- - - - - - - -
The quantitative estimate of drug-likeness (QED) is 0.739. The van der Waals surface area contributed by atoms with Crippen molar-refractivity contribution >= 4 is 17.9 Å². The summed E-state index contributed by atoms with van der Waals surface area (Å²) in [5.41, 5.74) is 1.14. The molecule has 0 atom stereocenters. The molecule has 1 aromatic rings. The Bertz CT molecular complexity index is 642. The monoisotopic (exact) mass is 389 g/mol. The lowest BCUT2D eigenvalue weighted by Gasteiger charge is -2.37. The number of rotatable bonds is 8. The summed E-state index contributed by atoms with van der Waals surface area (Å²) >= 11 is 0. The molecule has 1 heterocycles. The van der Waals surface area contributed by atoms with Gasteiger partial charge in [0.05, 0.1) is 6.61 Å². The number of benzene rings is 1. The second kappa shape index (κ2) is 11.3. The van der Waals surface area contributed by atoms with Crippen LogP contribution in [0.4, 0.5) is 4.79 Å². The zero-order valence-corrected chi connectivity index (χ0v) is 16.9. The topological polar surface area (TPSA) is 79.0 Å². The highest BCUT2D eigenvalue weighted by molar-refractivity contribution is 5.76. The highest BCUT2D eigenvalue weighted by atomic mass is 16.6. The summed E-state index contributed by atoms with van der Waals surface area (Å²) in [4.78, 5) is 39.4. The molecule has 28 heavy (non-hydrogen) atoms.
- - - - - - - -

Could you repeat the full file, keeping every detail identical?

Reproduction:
The quantitative estimate of drug-likeness (QED) is 0.739. The van der Waals surface area contributed by atoms with Crippen molar-refractivity contribution >= 4 is 17.9 Å². The summed E-state index contributed by atoms with van der Waals surface area (Å²) in [5.41, 5.74) is 1.14. The molecule has 0 atom stereocenters. The molecule has 1 aromatic rings. The Bertz CT molecular complexity index is 642. The monoisotopic (exact) mass is 389 g/mol. The lowest BCUT2D eigenvalue weighted by Gasteiger charge is -2.37. The number of rotatable bonds is 8. The summed E-state index contributed by atoms with van der Waals surface area (Å²) >= 11 is 0. The molecule has 1 heterocycles. The van der Waals surface area contributed by atoms with Gasteiger partial charge in [0.05, 0.1) is 6.61 Å². The number of benzene rings is 1. The second kappa shape index (κ2) is 11.3. The van der Waals surface area contributed by atoms with Crippen LogP contribution in [0.4, 0.5) is 4.79 Å². The zero-order valence-corrected chi connectivity index (χ0v) is 16.9. The topological polar surface area (TPSA) is 79.0 Å². The highest BCUT2D eigenvalue weighted by molar-refractivity contribution is 5.76. The highest BCUT2D eigenvalue weighted by atomic mass is 16.6. The summed E-state index contributed by atoms with van der Waals surface area (Å²) in [4.78, 5) is 39.4. The molecule has 28 heavy (non-hydrogen) atoms.